From near-record 60s Thursday to possible snow this weekend
Is it April or February?
Wednesday was quite lovely, with peeks and blue sky and most high temperatures popping into the lower 50s. Thursday looks even better, and I can provide you with one sentence to demonstrate just how wonderfully warm it will be: The weatherman is wearing a short-sleeved shirt!
As expected, a batch of rain showers traversed the Garden State overnight, so watch out for wet roads as you begin your day. Skies will remain mostly cloudy to overcast throughout Thursday, but I still believe the daytime hours will be mostly dry. (Just in case, I'll keep the going forecast of a stray shower, especially late afternoon.)
Thursday afternoon's high temperatures will soar into the lower to mid 60s across New Jersey. That's 20+ degrees above normal for mid-February, and fairly close to record highs. I'm actually surprised how "high" the record highs are for February 15th: 76 at Newark and 73 at Trenton will likely remain safe, but the existing record of 65 at Atlantic City will be in jeopardy. Truly a springlike day.
Another round of rain will move into New Jersey Thursday evening, starting around 7 p.m. That rain could be steady or heavy at times through the overnight, stepping down to scattered showers by Friday morning.
When's the Cooldown?
Friday will start wet and warm, with morning temperatures holding near 60 degrees. However, here comes the cold front that will put a quick end to the springlike warmth. By sunset Friday, a brisk northwest wind (25+ mph) will push thermometers downward into the 40s. By Friday night, we'll fall into the 20s. Teens are possible in North Jersey by Saturday morning. (Needless to say, my short-sleeved polo shirt will be back in the closet by then.)
Saturday will be chilly overall, with mid to upper 30s for most of the state. South Jersey may touch 40 degrees. We'll start the day with dry air and sunshine, although clouds will quickly increase again by Saturday afternoon.
Wednesday morning's weather blog made first mention of a wintry weather threat for the upcoming weekend, and that chance is still very much alive. In fact, I'd even go so far as to say that confidence is growing that we'll see something (whether snow, rain, or both). I don't know that we have any better resolution on forecast details this morning, unfortunately. Poor model consensus and high uncertainty continue to yield many big question marks.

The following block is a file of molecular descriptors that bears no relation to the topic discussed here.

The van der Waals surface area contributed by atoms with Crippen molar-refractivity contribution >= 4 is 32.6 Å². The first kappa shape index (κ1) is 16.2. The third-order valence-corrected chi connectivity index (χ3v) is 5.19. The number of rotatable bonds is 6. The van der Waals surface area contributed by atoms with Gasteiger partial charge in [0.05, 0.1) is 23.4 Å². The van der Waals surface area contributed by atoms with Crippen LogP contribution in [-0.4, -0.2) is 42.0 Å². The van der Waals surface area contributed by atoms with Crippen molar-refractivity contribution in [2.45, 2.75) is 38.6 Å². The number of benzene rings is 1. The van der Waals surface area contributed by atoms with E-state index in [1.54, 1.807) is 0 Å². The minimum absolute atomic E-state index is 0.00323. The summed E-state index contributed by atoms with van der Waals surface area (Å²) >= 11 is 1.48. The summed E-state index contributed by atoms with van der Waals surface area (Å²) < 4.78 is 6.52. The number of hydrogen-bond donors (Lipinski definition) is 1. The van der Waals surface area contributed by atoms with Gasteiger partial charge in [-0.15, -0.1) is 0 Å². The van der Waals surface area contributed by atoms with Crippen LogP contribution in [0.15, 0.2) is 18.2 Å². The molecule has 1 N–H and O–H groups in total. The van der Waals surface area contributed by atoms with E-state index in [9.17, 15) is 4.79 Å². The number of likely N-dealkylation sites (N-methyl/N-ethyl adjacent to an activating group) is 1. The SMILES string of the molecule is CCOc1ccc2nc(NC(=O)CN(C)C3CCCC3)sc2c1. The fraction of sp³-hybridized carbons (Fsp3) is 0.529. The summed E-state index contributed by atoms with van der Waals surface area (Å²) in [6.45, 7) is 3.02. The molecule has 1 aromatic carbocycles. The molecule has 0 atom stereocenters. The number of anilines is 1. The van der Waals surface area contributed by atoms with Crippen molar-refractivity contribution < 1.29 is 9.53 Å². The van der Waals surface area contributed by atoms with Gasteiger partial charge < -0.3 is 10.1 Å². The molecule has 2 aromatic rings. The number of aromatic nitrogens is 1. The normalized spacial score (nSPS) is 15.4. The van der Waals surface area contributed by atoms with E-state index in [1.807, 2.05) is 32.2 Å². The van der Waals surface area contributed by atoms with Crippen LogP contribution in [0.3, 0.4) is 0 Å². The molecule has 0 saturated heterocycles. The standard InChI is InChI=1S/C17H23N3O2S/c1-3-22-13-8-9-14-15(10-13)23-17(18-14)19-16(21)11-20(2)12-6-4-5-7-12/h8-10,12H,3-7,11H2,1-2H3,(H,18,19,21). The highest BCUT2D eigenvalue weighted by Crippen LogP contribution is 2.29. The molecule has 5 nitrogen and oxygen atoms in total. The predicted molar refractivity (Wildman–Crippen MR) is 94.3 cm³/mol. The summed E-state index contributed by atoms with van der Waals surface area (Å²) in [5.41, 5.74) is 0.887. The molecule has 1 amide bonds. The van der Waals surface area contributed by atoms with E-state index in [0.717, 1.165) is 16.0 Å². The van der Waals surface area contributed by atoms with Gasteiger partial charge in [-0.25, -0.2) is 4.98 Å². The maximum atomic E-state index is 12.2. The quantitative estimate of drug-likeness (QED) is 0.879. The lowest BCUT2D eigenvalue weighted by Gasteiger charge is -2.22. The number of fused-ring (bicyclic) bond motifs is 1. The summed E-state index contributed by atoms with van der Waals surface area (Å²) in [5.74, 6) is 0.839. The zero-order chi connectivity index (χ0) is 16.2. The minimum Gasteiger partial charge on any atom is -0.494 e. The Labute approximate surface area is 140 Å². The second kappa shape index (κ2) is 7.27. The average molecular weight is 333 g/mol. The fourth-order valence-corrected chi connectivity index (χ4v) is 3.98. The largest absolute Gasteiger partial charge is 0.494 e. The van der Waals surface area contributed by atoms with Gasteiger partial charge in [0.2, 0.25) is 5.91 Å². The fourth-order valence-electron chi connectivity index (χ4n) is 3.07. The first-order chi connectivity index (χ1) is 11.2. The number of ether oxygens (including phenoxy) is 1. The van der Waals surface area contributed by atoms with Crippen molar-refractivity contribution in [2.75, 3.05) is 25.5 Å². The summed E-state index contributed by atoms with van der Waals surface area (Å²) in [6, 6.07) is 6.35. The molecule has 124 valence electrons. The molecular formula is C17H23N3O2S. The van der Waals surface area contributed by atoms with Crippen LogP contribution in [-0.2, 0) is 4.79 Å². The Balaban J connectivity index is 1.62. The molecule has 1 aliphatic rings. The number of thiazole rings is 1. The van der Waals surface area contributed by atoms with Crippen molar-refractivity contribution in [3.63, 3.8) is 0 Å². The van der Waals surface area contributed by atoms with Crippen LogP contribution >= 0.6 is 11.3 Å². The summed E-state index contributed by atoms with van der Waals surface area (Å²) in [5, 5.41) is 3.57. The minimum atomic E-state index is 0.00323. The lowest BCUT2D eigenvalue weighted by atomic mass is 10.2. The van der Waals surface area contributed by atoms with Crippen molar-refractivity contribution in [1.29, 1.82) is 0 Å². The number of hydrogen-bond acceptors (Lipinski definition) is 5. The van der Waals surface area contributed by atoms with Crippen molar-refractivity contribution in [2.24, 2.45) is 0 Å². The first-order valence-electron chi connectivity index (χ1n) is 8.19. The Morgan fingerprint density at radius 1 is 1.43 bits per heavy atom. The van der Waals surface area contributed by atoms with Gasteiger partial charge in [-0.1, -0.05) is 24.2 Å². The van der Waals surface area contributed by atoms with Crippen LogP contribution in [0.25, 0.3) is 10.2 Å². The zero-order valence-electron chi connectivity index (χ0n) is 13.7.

What do we know? Timing. Precipitation could start as early as about 5 p.m. Saturday, and looks to wrap-up by 5 a.m. Sunday. A fairly quick-hitter. It looks like temps aloft (up in the atmosphere) will be below freezing, but surface temps will be iffy. That would lead to a low snow ratio — big snowflakes and moist, heavy snow.
What don't we know? Storm trajectory, which directly impacts precipitation type. There seem to be 3 potential scenarios emerging:
--Rainy (GFS): If the storm's center tracks too far north, we end up in the "warm zone". Also known as the "rain zone". Yup, an "all rain" solution is still on the table, with little to no wintry accumulation across the entire state. Forecast rainfall totals land in the 0.50" to 0.75" neighborhood.
--Snowy (NAM): In this "on the edge" scenario, surface temperatures would struggle to remain cold enough to sustain all snow, especially along the Jersey Shore. For northern and western New Jersey, we'd accumulate upwards of 2 to 5 inches of snow before potentially changing to rain at the very end. Along the coast, it would be all rain.
--Very Snowy (Euro): The European model seems to paint a "perfect storm" setup for this system, as the combination of track and temperatures puts New Jersey right in the bullseye of snow accumulations. Latest data suggests a stripe of 6 to 8 inches of snow accumulation along the NJ Turnpike corridor, with slightly less (2 to 4 inches) to the northwest and southeast.
Which model solution do I prefer at this time? I'm leaning toward the middle of the road "some snow accumulation" forecast. The Euro just seems a bit too bullish to me, especially given dubious temperatures.
Contrary to some social media hype, feet of snow and blizzard conditions are not expected.
Unless there's a significant forecast shift, I'll make a more definitive call and draw up a snowfall forecast map Friday morning.
Any snow that falls and accumulates through Sunday morning won't last long, as another warmup will carry us through next week. We'll return to sunshine by Sunday late morning, with afternoon high temperatures near 50 degrees. We'll see more 50s on Monday, with some late-day showers. And then the warmth kicks up another notch through the middle of the week — could we make a run for 70 degrees next Tuesday or Wednesday?